Jane Osgood runs a lobster business, which supports her two young children. Railroad staff inattention ruins her shipment, so with her lawyer George, Jane sues Harry Foster Malone, director of the line and the "meanest man in the world".
In 1920's Chicago, Ruth Etting wants to be a renowned singer, which is a far step away from her current work as a taxi dancer. Upon walking into the dance hall and seeing her, Chicago gangster Marty Snyder immediately falls for Ruth, and works toward being her lover, which he believes he can achieve by opening up singing opportunities for her. Ruth is initially wary of Marty, but makes it clear that she is not interested in him in a romantic sense. Regardless, he does help her professionally, and through his opportunities, which are achieved through intimidation and fear, Ruth does quickly start to gain a name as a singer, which she is able to do because of her talent and despite Marty's intimidation tactics. However, the greater her success, the more reliant she becomes on him. This becomes an issue in their relationship as she believes he can take her only so far before he becomes a liability, however he will never let her go that easily. The one person who tried and tries to get ...Written by
While this film was widely expected to garner Doris Day a Best Actress Oscar nomination, Cagney got his third Best Actor nomination and Day was completely overlooked. She would later be a Best Actress contender for her 1959 hit Pillow Talk, the one and only time she was ever up for an Academy Award. See more »
Post-war vehicles shown in rear projection near the end of the movie. See more »
Great performances, great singing highlight the story of Ruth Etting
Doris Day portrays singing great Ruth Etting in "Love Me or Leave Me," a 1955 film costarring James Cagney and Cameron Mitchell. The film tells the story, somewhat fictionalized, of Etting's rise to fame in the 1920s and her association and marriage to Marty "The Gimp" Snyder, a Chicago gangster. In the story, Etting is highly ambitious, and Marty helps her career after picking her up in a dance hall and realizing he's not going to get anywhere. He's hoping for the big prize - i.e., Ruth - at the end of the rainbow, but though she's grateful, she's never going to be THAT grateful. Finally, he becomes so angry that he rapes her (this is suggested in the film but the scene was cut by the censors). She marries him, though she's in love with a pianist, Marty Alderman.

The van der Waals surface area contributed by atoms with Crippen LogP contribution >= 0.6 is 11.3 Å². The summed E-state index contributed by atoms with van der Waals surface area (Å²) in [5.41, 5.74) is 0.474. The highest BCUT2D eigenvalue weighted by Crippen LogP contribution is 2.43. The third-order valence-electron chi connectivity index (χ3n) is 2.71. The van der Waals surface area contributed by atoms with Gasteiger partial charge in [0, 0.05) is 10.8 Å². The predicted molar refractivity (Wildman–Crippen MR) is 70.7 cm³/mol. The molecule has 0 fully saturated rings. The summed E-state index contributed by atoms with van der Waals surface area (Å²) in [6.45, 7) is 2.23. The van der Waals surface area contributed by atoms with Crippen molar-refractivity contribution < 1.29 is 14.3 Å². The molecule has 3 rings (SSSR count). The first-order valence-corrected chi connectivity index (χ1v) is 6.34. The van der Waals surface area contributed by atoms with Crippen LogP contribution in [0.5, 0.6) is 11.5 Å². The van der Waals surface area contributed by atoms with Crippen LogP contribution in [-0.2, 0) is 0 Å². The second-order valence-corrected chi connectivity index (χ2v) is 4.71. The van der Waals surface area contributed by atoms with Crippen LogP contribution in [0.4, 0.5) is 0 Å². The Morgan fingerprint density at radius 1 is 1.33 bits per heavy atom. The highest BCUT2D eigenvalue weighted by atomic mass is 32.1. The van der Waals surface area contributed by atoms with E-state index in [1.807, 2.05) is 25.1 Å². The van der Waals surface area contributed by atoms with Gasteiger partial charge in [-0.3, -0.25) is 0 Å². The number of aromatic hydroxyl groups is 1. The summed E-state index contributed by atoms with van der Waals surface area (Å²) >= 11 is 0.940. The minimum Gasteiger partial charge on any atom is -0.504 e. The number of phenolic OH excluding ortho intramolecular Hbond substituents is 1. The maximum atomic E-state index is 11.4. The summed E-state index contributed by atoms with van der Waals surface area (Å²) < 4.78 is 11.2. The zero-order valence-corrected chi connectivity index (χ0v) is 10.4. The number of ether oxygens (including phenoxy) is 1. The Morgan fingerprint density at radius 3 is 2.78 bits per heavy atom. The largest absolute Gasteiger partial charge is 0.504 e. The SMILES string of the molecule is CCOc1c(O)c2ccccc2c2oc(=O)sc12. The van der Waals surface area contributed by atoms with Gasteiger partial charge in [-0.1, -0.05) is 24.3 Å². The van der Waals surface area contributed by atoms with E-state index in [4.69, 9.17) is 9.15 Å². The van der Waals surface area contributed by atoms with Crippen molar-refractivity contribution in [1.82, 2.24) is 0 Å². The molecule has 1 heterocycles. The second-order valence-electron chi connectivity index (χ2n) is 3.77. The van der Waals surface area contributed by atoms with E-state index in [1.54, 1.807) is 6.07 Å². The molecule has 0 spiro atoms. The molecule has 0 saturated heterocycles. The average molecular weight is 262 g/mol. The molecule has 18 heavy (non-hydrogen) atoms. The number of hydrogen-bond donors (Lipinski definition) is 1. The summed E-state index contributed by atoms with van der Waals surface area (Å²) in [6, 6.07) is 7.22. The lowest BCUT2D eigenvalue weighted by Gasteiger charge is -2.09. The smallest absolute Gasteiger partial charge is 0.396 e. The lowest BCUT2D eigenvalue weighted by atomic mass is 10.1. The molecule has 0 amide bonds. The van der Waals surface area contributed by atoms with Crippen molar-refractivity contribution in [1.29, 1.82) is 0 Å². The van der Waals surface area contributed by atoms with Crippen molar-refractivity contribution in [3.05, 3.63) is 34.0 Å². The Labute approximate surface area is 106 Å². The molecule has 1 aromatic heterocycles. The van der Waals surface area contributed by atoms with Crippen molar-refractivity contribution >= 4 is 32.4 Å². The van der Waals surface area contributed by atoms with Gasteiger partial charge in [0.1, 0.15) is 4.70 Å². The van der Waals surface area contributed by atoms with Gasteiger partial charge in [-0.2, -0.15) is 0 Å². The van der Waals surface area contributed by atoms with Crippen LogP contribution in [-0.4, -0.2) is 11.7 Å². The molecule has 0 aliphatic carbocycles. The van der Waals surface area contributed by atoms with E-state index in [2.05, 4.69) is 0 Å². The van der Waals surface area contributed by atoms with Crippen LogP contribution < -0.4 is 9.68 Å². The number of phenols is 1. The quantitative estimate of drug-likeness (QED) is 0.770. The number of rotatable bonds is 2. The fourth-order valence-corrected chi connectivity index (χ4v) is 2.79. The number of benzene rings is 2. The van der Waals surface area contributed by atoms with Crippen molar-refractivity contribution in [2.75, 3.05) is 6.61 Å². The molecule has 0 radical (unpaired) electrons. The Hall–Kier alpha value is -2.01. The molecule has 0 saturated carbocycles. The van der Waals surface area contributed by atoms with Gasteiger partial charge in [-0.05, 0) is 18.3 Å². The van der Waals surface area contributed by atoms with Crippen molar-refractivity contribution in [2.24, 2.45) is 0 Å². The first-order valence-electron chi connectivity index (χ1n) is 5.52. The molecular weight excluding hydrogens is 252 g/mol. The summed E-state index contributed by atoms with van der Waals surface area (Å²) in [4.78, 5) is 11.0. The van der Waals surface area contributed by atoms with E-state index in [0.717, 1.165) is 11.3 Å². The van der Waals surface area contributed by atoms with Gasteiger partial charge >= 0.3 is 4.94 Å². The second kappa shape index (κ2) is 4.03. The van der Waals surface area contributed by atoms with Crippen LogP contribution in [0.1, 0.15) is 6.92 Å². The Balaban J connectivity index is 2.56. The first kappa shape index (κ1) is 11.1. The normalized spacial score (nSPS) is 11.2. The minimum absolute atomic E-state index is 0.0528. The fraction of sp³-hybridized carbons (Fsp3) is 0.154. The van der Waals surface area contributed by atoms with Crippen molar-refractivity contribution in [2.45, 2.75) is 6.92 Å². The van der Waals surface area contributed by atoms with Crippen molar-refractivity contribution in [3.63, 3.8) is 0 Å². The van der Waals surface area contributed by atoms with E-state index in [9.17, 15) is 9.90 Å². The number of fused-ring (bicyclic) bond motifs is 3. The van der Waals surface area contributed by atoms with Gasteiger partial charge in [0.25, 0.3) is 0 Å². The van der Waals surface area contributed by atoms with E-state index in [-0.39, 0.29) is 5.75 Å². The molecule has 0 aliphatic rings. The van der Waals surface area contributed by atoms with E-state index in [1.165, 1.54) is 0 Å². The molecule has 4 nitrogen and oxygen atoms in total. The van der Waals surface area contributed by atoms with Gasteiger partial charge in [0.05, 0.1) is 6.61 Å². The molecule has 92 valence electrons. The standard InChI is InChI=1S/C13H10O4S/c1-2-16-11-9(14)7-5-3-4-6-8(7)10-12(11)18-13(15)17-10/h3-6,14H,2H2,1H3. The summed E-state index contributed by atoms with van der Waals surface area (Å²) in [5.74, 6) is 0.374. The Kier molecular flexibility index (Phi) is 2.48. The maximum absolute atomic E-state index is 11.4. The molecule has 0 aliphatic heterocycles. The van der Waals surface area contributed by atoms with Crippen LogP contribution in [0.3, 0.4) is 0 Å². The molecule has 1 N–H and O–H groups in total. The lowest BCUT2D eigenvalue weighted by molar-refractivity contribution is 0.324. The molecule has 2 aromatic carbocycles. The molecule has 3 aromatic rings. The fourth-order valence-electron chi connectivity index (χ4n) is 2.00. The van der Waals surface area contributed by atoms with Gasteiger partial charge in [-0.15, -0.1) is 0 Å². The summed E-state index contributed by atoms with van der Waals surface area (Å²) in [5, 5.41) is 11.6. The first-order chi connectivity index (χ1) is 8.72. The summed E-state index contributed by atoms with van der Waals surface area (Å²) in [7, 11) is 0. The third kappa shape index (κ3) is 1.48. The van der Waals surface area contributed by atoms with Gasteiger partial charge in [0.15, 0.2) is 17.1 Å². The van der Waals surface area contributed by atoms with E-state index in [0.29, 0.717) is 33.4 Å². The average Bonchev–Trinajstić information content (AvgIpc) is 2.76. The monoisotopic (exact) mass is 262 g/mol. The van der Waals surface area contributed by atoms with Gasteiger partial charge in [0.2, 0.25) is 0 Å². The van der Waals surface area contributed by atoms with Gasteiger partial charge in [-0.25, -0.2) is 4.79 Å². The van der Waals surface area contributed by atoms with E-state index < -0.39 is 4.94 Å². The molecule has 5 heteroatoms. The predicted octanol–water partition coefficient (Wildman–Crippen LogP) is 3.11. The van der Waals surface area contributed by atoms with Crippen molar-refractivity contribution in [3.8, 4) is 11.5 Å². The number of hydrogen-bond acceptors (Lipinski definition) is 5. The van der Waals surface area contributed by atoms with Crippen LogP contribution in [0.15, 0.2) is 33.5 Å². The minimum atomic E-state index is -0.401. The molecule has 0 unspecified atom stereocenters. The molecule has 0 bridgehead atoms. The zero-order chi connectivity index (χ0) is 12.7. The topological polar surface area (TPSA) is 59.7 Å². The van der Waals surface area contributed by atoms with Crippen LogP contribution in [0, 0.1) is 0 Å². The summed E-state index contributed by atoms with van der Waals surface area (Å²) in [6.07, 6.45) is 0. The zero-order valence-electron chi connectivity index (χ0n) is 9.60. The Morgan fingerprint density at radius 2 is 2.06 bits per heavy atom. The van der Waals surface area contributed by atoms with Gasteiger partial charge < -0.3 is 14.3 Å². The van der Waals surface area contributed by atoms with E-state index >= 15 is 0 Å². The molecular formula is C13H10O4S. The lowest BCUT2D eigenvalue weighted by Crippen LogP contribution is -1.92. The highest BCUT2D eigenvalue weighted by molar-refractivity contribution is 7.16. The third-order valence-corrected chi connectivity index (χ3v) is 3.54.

This film was made about five years before Ross Hunter glamorized Doris and made her the #1 box office star in a series of comedies, three of which were with Rock Hudson. Before that, she was a pretty woman with a sweet, smooth voice and sturdy acting ability. And nowhere does she demonstrate all three qualities as she does here. And throw in a sensational figure in some stunning gowns to boot. Doris' Ruth is a young woman who looks and acts like sugar but has the determination of steel underneath. She speaks softly but has the glint of ambition in her eye. Day's voice and style are nothing like Etting's, but the producers and director weren't looking for an imitation. Doris looks and sounds fantastic, singing a huge amount of music, including "Ten Cents a Dance," the title song, "Chasing the Blues Away" and many others.
Cagney gives an extremely powerful performance as Marty, a pushy little man with a huge insecurity and a passion for Ruth. It is a fully fleshed out portrayal of an abusive, possessive man that you can hate and pity at the same time. Cagney deservedly won an Oscar nomination for the role of Marty. He and Doris' contrasting acting styles mesh beautifully as well.
Though there were liberties taken with the Etting story, if you read her bio, it sounds just like the film. Did the movie have a '20s and the '30s feel to it? Not really. But it doesn't matter. The film is in color and has a rich look, and what a score. What actors. A must see.
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